A Dallas law firm has filed a lawsuit against three major automakers claiming they have failed to take basic measures to secure their vehicles from hackers.
The lawsuit, filed by Dallas-based attorney Marc Stanley on behalf of three vehicle owners and "all others similarly situated," alleges that the automobiles are open to hackers who can take control of basic functions and endanger the safety of the driver and passengers.
"Toyota, Ford and GM have deliberately hidden the dangers associated with car computer systems, misleading consumers," Stanley said in a statement.
The suit claims that vehicles without proper electronics safeguards are "defective" and worth far less than similar non-defective vehicles and seeks unspecified monetary damages and injunctive relief.
Modern cars and light trucks contain more than 50 separate electronic control units (ECUs) -- small computers connected through a controller area network (CAN) or other network such as Local Interconnect Networks or Flexray.
The lawsuit claims hackers could access ECUs on a vehicle's CAN bus and take control of basic functions such as braking, steering and acceleration, "and the driver of the vehicle would not be able to regain control.
"Disturbingly, as defendants have known, their CAN bus-equipped vehicles for years have been (and currently are) susceptible to hacking, and their ECUs cannot detect and stop hacker attacks on the CAN buses. For this reason, defendants' vehicles are not secure, and are therefore not safe," the lawsuit states.
Ford declined comment on the matter. Neither GM or Toyota responded to a request for comment.
Scott Morrison, a distinguished engineer at CA's Layer 7 Technologies, said that nothing dates a car more quickly than its electronics.
"You can get into five-year-old luxury car and it...feels like a Nintendo game...compared to the experience on your smartphone," Morrison said in an earlier interview with Computerworld.
Last year, at the Black Hat security conference in Las Vegas, two industry experts released a 92-page report revealing "the 20 most hackable cars."
Also last year, a 14-year-old during a cybersecurity challenge was able to hack into a car's CAN with an electronic remote auto communications device he assembled overnight with $15 worth of Radio Shack parts.
The lawsuit claims car owners were charged "substantial premiums" for CAN bus-equipped vehicles. And it argues that the automakers engaged in "unfair, deceptive, and/or fraudulent business practices" by failing to disclose security flaws.
"Had plaintiffs and the other class members known of the defects at the time they purchased or leased their vehicles, they would not have purchased or leased those vehicles, or would have paid substantially less for the vehicles than they did," the lawsuit said.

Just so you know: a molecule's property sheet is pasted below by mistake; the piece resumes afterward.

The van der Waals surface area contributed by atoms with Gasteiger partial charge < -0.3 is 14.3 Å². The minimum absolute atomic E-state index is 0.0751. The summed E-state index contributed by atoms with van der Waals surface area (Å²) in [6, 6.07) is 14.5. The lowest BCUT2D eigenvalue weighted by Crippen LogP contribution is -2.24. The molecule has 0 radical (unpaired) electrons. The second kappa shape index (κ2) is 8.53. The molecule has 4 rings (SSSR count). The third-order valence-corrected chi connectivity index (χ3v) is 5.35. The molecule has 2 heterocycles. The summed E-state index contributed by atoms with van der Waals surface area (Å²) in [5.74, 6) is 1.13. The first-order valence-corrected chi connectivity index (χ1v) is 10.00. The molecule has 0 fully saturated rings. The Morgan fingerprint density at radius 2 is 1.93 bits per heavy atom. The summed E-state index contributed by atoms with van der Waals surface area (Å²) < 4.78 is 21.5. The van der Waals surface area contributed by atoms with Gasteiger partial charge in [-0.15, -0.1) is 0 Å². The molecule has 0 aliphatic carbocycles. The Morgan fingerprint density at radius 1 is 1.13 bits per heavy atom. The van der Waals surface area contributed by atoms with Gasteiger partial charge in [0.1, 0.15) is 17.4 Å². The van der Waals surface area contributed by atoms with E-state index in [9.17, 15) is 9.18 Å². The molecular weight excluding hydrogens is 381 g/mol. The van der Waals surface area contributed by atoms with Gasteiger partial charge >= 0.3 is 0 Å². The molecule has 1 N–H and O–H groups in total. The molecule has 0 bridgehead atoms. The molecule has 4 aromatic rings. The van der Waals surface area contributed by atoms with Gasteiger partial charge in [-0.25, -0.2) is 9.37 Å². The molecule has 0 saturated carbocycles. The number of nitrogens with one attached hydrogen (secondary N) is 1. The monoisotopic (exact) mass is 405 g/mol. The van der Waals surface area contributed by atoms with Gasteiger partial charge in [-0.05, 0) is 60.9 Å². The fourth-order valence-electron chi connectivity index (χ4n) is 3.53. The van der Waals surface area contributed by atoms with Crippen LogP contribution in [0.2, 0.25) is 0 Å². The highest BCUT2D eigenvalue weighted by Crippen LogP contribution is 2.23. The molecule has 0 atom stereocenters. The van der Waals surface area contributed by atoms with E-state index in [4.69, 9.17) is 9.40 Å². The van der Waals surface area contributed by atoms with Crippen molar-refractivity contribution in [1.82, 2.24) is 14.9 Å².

The lawsuit cites several studies revealing security flaws in vehicle electronics. A 2013 study by the Defense Advanced Research Projects Agency (DARPA) found researchers could make vehicles "suddenly accelerate, turn, [and] kill the brakes."
DARPA reported that the defect represents a "real threat to the physical well-being of drivers and passengers." Before releasing its study, DARPA shared its finding with car manufacturers so they could address the vulnerabilities, "but they did nothing," the lawsuit states.
The lawsuit also cites a study released last month by Sen. Edward Markey (D-Mass.) that claims automakers have fallen far short in their responsibility to secure their vehicles' electronics.
The 14-page report is based on responses from 16 automakers to questions about security vulnerabilities and how driver information is collected and protected.
The report states that automakers have adopted technology without addressing the possibility of hacker infiltration into vehicle systems. Most automobile manufacturers were unaware of, or unable to report on, past hacking incidents, the report states.
The first part of the report focuses on how modern technologies give hackers windows of opportunity. It claims that only two automobile manufacturers were able to describe any capabilities to diagnose or meaningfully respond to an infiltration in real-time, "and most say they rely on technologies that cannot be used for this purpose at all.
"Nearly 100% of vehicles on the market include wireless technologies that could pose vulnerabilities to hacking or privacy intrusions," the report states.
Last November, the world's 19 biggest automakers agreed to principles they said will protect driver privacy in an electronic age where in-vehicle computers collect everything from location and speed to what smartphone the driver uses.
A 19-page letter committing to the principles was submitted to the Federal Trade Commission from the industry's two largest trade associations, the Alliance of Automobile Manufacturers (AAM) and the Association of Global Automakers (AGA).
The AAM represents Detroit's Big Three automakers -- Ford, GM and Chrysler -- along with Toyota, Volkswagen AG and others. The AGA also represents Toyota, along with Honda Motor Co., Nissan Motor Co. and Hyundai Motor Co. among others.
Markey stated that the principles are an important first step, but fall short in a number of key areas by not offering explicit assurances around choice and transparency.
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